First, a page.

I think that I shall never see
A poem lovely as a tree.
—From “Trees” by Joyce Kilmer
As those in our community that visit campus each day already know, Riverbend’s landscape changed in an unexpected way late in the summer. The sun shines on us differently now in the absence of the catalpa tree’s shadow on our Upper School building. A visit from the town’s tree warden warned us that, unfortunately, the trunk had hollowed significantly, and given the stability risk that this posed, it was determined that we needed to remove the tree.
We reflect on all that the catalpa tree gave us during the more than 75 years that her heart-shaped leaves graced these grounds where children learn, play and grow at Riverbend. After all, trees are essential to our lives, not only as part of our environment, but also as they become parts of our own stories. The trees we encounter throughout our childhood and into adulthood root us in our memories and our experiences. They ground us in our world and offer endless opportunity for wonder and joy. People and animals alike enjoyed our catalpa tree. It was a popular spot for students to gather during recess and a large hole at the base of the tree offered shelter for the squirrels, and their friends.
Eighth grader Elliot Woessner came to bear witness to the catalpa tree’s final moments on
campus, with his grandfather who also knew the tree as a former resident of Natick. Eliot reflected on the tree’s presence and longevity, connecting generations in his family. “This tree has been here as long as I can remember, even as long as my grandfather can remember,” he remarked. “The campus feels so different without it.”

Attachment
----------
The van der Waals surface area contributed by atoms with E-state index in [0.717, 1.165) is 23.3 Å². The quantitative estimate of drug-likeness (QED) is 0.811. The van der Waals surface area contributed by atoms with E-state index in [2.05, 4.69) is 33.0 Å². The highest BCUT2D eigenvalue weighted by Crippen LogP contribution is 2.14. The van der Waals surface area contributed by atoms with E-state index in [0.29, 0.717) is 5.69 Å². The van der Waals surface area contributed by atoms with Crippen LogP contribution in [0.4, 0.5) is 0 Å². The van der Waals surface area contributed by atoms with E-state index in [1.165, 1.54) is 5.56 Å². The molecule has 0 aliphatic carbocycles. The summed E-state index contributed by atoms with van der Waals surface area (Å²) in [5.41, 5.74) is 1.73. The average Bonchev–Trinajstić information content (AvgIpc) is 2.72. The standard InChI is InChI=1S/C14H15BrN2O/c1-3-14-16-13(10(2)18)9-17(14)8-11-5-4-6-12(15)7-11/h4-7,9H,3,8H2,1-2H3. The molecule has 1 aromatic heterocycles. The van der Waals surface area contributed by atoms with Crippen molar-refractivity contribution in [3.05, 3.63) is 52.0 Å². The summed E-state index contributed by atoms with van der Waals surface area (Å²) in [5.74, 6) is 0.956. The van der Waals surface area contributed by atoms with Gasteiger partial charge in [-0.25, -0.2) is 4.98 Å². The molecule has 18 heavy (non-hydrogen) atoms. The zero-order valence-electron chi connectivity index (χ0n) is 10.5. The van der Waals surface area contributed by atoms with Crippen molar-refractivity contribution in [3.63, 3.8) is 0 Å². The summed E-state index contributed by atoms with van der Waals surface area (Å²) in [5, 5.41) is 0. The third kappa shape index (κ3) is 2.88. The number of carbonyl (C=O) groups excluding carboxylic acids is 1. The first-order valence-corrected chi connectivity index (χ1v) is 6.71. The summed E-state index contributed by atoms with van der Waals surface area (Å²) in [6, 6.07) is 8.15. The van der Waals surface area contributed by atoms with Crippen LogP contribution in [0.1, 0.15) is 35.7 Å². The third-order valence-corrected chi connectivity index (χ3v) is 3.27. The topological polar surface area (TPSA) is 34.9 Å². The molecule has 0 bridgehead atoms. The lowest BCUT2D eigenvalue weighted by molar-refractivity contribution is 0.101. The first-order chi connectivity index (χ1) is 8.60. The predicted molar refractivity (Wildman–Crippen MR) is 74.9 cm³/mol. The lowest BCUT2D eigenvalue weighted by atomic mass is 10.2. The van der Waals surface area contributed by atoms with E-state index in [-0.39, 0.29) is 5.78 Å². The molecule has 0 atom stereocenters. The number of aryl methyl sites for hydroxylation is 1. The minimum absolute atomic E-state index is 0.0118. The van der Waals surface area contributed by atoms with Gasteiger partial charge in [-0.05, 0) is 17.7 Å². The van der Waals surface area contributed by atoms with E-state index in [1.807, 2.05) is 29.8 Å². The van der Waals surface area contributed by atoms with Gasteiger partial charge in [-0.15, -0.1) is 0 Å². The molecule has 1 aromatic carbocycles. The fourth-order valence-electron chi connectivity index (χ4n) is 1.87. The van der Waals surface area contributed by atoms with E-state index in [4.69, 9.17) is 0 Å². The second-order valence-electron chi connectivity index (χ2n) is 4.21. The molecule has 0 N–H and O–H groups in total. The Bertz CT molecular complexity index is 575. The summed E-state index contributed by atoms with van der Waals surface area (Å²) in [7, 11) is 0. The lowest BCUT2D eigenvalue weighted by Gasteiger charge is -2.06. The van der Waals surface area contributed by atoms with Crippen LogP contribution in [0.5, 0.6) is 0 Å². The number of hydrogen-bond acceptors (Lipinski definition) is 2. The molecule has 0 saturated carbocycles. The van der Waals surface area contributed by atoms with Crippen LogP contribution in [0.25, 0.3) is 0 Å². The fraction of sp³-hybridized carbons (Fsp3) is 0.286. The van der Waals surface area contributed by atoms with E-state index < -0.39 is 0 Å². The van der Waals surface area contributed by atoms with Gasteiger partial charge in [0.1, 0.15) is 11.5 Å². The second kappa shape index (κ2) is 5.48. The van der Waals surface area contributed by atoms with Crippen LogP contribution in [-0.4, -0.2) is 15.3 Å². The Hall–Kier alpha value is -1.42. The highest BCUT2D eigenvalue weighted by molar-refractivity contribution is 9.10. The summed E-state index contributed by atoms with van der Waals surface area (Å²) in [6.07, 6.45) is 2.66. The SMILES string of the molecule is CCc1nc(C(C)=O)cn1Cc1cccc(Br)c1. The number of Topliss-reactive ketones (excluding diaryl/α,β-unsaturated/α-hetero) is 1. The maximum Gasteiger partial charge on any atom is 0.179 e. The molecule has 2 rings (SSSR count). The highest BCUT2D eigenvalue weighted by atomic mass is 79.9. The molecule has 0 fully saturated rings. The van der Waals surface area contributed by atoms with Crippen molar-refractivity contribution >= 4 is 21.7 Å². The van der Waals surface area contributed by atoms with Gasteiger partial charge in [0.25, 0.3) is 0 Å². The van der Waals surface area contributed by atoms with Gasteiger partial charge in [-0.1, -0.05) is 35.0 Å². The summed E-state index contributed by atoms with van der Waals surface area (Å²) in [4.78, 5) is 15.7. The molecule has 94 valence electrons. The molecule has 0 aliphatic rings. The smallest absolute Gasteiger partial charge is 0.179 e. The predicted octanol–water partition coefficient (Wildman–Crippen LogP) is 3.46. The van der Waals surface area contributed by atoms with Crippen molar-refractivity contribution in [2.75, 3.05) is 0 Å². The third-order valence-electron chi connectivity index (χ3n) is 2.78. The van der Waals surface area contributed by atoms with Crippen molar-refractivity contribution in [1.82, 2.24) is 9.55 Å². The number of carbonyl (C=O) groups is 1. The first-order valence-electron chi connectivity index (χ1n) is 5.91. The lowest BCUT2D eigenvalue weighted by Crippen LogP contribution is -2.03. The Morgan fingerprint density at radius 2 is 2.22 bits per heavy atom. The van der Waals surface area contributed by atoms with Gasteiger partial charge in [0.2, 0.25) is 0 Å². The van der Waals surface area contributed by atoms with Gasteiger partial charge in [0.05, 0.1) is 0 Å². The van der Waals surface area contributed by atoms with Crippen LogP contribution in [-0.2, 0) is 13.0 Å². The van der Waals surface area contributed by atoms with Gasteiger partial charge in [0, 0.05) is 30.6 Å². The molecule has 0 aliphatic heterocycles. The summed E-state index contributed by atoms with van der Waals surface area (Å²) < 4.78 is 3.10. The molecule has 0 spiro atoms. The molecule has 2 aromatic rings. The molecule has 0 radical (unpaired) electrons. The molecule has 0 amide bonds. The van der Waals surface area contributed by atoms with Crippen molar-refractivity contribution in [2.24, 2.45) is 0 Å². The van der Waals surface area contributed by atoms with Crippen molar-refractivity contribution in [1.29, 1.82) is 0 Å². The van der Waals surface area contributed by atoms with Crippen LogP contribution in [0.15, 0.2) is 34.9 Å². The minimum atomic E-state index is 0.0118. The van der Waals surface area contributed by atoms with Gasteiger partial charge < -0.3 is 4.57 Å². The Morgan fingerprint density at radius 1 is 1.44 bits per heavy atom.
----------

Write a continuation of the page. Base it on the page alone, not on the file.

Indeed it was with a sense of sadness that we removed the tree, but in the process we saw how dangerous it would have been for it to remain. The photo we’ve included here is looking into the stump, hollowed out up to about eight feet with a very heavy crown of limbs, many of which were also hollow. At least two people could stand in the space inside the tree and the margins were very narrow for a tree that size, so a strong storm certainly could have taken it down.
We were blessed to bathe in the sweet smell of the catalpa tree’s flowers as they fell each year, and in some ways it feels our campus has lost a friend. In ancient traditions, a tree is a symbol of physical and spiritual nourishment, transformation, life, and growth. There couldn’t be a more perfect metaphor as we honor and learn from the catalpa tree, given that what brings us to Riverbend each day is just that – the nourishment, transformation, and growth of future generations.
We have saved a good deal of the wood and a beautiful cross-section for our study and appreciation. This brings exciting opportunities for teacher collaboration and work with our outdoor learning curriculum, exploring the increased sun on the building, creating memory books, and so on. Head of School Christine Price will continue to discuss next steps, including the potential for planting a new tree. Meanwhile, with gratitude for the presence that the catalpa tree had in all of our lives, we pause to enjoy a bit more light in our days on campus in these wintry December days.
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The Riverbend educational experience is unlike any other, and the best way to understand it is to see it in action. Arrange a tour today to see for yourself!